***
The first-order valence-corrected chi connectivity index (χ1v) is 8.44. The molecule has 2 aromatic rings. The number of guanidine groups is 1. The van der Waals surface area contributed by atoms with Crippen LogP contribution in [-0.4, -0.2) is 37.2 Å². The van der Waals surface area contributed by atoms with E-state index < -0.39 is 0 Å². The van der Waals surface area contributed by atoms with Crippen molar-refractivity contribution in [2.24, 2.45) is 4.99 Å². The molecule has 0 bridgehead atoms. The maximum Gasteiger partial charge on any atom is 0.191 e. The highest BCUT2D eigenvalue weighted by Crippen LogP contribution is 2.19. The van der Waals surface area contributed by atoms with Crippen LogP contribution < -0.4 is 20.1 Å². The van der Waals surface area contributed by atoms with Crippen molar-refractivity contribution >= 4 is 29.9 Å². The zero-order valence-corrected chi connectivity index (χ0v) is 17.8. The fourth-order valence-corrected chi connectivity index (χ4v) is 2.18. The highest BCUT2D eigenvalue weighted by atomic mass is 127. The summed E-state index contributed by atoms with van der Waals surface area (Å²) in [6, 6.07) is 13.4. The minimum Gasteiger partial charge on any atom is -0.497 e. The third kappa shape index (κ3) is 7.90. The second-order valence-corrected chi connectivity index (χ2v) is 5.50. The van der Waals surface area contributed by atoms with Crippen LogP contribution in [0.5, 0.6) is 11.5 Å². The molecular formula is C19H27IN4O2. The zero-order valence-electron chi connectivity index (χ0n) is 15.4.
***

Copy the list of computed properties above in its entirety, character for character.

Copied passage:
The first-order valence-corrected chi connectivity index (χ1v) is 8.44. The molecule has 2 aromatic rings. The number of guanidine groups is 1. The van der Waals surface area contributed by atoms with Crippen LogP contribution in [-0.4, -0.2) is 37.2 Å². The van der Waals surface area contributed by atoms with E-state index < -0.39 is 0 Å². The van der Waals surface area contributed by atoms with Crippen molar-refractivity contribution in [2.24, 2.45) is 4.99 Å². The molecule has 0 bridgehead atoms. The maximum Gasteiger partial charge on any atom is 0.191 e. The highest BCUT2D eigenvalue weighted by Crippen LogP contribution is 2.19. The van der Waals surface area contributed by atoms with Crippen LogP contribution < -0.4 is 20.1 Å². The van der Waals surface area contributed by atoms with Crippen molar-refractivity contribution >= 4 is 29.9 Å². The zero-order valence-corrected chi connectivity index (χ0v) is 17.8. The fourth-order valence-corrected chi connectivity index (χ4v) is 2.18. The highest BCUT2D eigenvalue weighted by atomic mass is 127. The summed E-state index contributed by atoms with van der Waals surface area (Å²) in [6, 6.07) is 13.4. The minimum Gasteiger partial charge on any atom is -0.497 e. The third kappa shape index (κ3) is 7.90. The second-order valence-corrected chi connectivity index (χ2v) is 5.50. The van der Waals surface area contributed by atoms with Crippen LogP contribution in [0.5, 0.6) is 11.5 Å². The molecular formula is C19H27IN4O2. The zero-order valence-electron chi connectivity index (χ0n) is 15.4.